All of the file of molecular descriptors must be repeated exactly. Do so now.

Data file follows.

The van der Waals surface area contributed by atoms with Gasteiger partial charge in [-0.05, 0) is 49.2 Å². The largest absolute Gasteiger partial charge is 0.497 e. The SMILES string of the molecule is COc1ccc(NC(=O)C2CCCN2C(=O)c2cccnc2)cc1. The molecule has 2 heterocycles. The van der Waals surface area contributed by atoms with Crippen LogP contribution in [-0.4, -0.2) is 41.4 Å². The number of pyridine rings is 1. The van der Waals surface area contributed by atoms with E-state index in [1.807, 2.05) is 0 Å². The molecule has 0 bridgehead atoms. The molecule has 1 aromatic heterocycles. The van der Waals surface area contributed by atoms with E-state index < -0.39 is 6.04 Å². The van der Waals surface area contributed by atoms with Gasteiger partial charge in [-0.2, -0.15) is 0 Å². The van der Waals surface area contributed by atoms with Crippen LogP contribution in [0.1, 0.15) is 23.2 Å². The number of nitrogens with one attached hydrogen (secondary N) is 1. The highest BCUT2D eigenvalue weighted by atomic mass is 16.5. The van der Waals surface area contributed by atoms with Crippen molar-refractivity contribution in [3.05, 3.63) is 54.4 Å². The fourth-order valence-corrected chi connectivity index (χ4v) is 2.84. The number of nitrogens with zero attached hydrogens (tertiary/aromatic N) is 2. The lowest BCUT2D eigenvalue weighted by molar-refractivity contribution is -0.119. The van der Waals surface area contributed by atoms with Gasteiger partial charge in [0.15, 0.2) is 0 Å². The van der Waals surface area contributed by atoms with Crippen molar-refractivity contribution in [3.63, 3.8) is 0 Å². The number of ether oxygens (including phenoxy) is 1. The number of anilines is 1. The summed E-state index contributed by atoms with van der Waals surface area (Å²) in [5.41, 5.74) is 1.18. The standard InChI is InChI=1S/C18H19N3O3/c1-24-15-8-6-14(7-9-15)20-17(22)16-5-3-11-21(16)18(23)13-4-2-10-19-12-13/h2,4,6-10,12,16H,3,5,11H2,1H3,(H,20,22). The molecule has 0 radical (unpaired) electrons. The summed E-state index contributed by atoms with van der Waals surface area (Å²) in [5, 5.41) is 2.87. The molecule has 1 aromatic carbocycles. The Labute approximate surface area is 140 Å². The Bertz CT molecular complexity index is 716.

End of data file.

The van der Waals surface area contributed by atoms with Gasteiger partial charge in [-0.05, 0) is 49.2 Å². The largest absolute Gasteiger partial charge is 0.497 e. The SMILES string of the molecule is COc1ccc(NC(=O)C2CCCN2C(=O)c2cccnc2)cc1. The molecule has 2 heterocycles. The van der Waals surface area contributed by atoms with Crippen LogP contribution in [-0.4, -0.2) is 41.4 Å². The number of pyridine rings is 1. The van der Waals surface area contributed by atoms with E-state index in [1.807, 2.05) is 0 Å². The molecule has 0 bridgehead atoms. The molecule has 1 aromatic heterocycles. The van der Waals surface area contributed by atoms with E-state index < -0.39 is 6.04 Å². The van der Waals surface area contributed by atoms with Gasteiger partial charge in [-0.2, -0.15) is 0 Å². The van der Waals surface area contributed by atoms with Crippen LogP contribution in [0.1, 0.15) is 23.2 Å². The number of nitrogens with one attached hydrogen (secondary N) is 1. The highest BCUT2D eigenvalue weighted by atomic mass is 16.5. The van der Waals surface area contributed by atoms with Crippen molar-refractivity contribution in [3.05, 3.63) is 54.4 Å². The fourth-order valence-corrected chi connectivity index (χ4v) is 2.84. The number of nitrogens with zero attached hydrogens (tertiary/aromatic N) is 2. The lowest BCUT2D eigenvalue weighted by molar-refractivity contribution is -0.119. The van der Waals surface area contributed by atoms with Gasteiger partial charge in [0.15, 0.2) is 0 Å². The van der Waals surface area contributed by atoms with Crippen molar-refractivity contribution in [3.63, 3.8) is 0 Å². The number of ether oxygens (including phenoxy) is 1. The number of anilines is 1. The summed E-state index contributed by atoms with van der Waals surface area (Å²) in [5.41, 5.74) is 1.18. The standard InChI is InChI=1S/C18H19N3O3/c1-24-15-8-6-14(7-9-15)20-17(22)16-5-3-11-21(16)18(23)13-4-2-10-19-12-13/h2,4,6-10,12,16H,3,5,11H2,1H3,(H,20,22). The molecule has 0 radical (unpaired) electrons. The summed E-state index contributed by atoms with van der Waals surface area (Å²) in [5, 5.41) is 2.87. The molecule has 1 aromatic carbocycles. The Labute approximate surface area is 140 Å². The Bertz CT molecular complexity index is 716.